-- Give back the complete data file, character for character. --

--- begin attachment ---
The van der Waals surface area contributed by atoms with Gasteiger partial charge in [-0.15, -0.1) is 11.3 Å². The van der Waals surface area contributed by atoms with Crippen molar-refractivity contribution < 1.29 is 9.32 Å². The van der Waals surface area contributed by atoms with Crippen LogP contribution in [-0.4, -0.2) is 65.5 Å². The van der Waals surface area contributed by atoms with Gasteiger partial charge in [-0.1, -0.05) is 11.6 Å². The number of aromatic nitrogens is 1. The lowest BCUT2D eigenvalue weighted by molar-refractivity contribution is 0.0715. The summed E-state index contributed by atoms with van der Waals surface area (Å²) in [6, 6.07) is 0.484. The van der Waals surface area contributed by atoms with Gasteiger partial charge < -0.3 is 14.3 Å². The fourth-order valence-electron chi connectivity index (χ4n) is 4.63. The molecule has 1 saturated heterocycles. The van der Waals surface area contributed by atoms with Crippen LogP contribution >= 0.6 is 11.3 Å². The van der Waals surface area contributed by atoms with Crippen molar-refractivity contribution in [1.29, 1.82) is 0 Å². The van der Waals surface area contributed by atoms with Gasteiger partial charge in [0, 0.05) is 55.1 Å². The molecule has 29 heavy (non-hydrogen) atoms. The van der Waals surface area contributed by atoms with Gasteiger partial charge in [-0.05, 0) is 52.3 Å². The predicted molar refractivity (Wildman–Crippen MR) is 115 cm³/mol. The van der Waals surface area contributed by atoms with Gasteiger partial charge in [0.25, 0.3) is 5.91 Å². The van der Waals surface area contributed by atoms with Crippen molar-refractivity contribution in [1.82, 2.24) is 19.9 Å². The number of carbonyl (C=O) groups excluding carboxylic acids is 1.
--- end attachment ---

The van der Waals surface area contributed by atoms with Gasteiger partial charge in [-0.15, -0.1) is 11.3 Å². The van der Waals surface area contributed by atoms with Crippen molar-refractivity contribution < 1.29 is 9.32 Å². The van der Waals surface area contributed by atoms with Crippen LogP contribution in [-0.4, -0.2) is 65.5 Å². The van der Waals surface area contributed by atoms with Gasteiger partial charge in [-0.1, -0.05) is 11.6 Å². The number of aromatic nitrogens is 1. The lowest BCUT2D eigenvalue weighted by molar-refractivity contribution is 0.0715. The summed E-state index contributed by atoms with van der Waals surface area (Å²) in [6, 6.07) is 0.484. The van der Waals surface area contributed by atoms with Gasteiger partial charge < -0.3 is 14.3 Å². The fourth-order valence-electron chi connectivity index (χ4n) is 4.63. The molecule has 1 saturated heterocycles. The van der Waals surface area contributed by atoms with Crippen LogP contribution >= 0.6 is 11.3 Å². The van der Waals surface area contributed by atoms with Crippen molar-refractivity contribution in [1.29, 1.82) is 0 Å². The van der Waals surface area contributed by atoms with Gasteiger partial charge in [0, 0.05) is 55.1 Å². The molecule has 29 heavy (non-hydrogen) atoms. The van der Waals surface area contributed by atoms with Gasteiger partial charge in [-0.05, 0) is 52.3 Å². The predicted molar refractivity (Wildman–Crippen MR) is 115 cm³/mol. The van der Waals surface area contributed by atoms with Gasteiger partial charge in [0.25, 0.3) is 5.91 Å². The van der Waals surface area contributed by atoms with Crippen molar-refractivity contribution in [1.82, 2.24) is 19.9 Å². The number of carbonyl (C=O) groups excluding carboxylic acids is 1.